At Jerusalem, Jesus promised Paul he would make it to Rome (Acts 23:11) and repeated the promise during the two weeks of storm at sea (Acts 27:23-25).

“Now, at the very end of the book, the apostle comes to Rome. Thus Jesus’ prophecy that his disciples would be his witnesses ‘to the ends of the earth’ is fulfilled.” (Boice)

When Paul came to Rome, the city had existed for almost 800 years. The famous Coliseum was not yet built; but the prominent buildings were the temple of Jupiter, the palaces of Caesar, and a temple to Mars (the god of war). At the time, Rome had a population of about two million – a million slaves, and a million free. Society was divided into roughly three classes: A small upper class, a large class of the poor, and slaves.

Paul, who hadn’t as yet been charged with any crime, was permitted to dwell by himself in a rented house with a soldier to guard him.

“To this soldier he would be lightly chained by the wrist…the soldier would be relieved every four hours or so, but for Paul there was no comparable relief.” FF Bruce

He was constantly under the supervision of a Roman guard, and often chained. The rotation of the guards gave him a constant supply of people to talk to. Maybe this is how it came to be that Paul stated in Philippians 1:13 so that it has become evident to the whole palace guard, and to all the rest, that my chains are in Christ.

It only took three days for Paul to summon the Jewish leaders who were there in Rome. He wanted to explain to them the reason he was under arrest there.

Acts 28: 17-20 And it came to pass after three days that Paul called the leaders of the Jews together. So when they had come together, he said to them: “Men and brethren, though I have done nothing against our people or the customs of our fathers, yet I was delivered as a prisoner from Jerusalem into the hands of the Romans, who, when they had examined me, wanted to let me go, because there was no cause for putting me to death. But when the Jews spoke against it, I was compelled to appeal to Caesar, not that I had anything of which to accuse my nation. For this reason, therefore I have called for you, to see you and speak with you, because for the hope of Israel I am bound with this chain.”

Paul continues his practice of speaking to the Jews first when he arrives in a city. “Men and brethren”, Paul wants to remind them that he still considers them his brothers, that he is still a Jew. He also wanted them to know that he wasn’t a criminal; there were no real charges against him, especially in relation to Jewish law. He told them that the Romans had been willing to release him, but the Jews were out for blood, so he appealed to Caesar. He did this not to accuse his nation, but to save his life. He told them that it was for the hope of Israel that he was bound with a chain.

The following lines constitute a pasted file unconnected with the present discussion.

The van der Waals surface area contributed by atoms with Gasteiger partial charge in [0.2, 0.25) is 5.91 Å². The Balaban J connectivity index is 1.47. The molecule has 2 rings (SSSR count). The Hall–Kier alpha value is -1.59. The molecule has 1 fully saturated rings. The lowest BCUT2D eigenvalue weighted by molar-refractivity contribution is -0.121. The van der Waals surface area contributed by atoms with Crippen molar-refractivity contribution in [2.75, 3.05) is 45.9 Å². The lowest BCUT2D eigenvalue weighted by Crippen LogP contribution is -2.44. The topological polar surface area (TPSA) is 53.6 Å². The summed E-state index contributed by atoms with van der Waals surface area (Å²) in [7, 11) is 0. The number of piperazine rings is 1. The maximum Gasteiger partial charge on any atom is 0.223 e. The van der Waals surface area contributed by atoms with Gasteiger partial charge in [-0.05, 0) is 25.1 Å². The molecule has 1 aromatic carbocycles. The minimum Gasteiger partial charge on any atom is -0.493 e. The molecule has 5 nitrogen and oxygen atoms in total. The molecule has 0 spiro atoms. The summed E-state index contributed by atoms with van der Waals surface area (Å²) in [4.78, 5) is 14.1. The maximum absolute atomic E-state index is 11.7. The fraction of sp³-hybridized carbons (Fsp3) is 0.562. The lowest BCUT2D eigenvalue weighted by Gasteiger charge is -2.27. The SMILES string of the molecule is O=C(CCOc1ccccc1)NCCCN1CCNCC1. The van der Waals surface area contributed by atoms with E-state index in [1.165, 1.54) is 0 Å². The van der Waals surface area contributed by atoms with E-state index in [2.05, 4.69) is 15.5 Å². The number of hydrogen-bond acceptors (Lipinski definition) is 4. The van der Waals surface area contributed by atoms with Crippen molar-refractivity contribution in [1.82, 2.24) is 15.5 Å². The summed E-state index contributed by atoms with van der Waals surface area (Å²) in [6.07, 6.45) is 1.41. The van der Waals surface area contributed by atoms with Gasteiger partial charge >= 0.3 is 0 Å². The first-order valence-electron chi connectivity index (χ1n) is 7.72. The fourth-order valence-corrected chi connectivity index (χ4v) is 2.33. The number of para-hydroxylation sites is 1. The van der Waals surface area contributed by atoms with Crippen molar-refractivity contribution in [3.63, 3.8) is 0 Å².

As the year A.D. 70 approached, time was running out before an unparalleled national calamity struck a Jesus-rejecting Israel. In 10 years or so it would be clear that Jesus was the hope of Israel, yet a hope that many of them rejected. Guzak

The Jews attest to the fact that they have heard nothing about him and no letters regarding him had been sent. But they wanted to hear what he was professing from his own mouth, because concerning this ‘sect’ as they called it, it was spoken against everywhere. Although they didn’t know anything about Paul, they had heard about Christianity, and what they had heard ranged from unpopular to spoken against.

So Paul agreed and a day was set that many came to his home and he “solemnly testified of the kingdom of God, persuading them concerning Jesus from both the Law of Moses and the prophets, from morning to evening.” There are some events in the bible that we so much wish we could have experience, or they had been recorded! This all day seminar with Paul the apostle must have been an incredible event. a wonderful time of teaching explaining all of the Old Testament prophecies and foreshadowing of the coming Messiah Jesus and how all the law was fulfilled through his birth, death and resurrection! How in Jesus God brought knowledge of a spiritual kingdom that would take root in men’s hearts before it took over the governments of this world. Most of the Jewish people of Jesus’ day and of Paul’s day looked for a political kingdom, not a spiritual kingdom.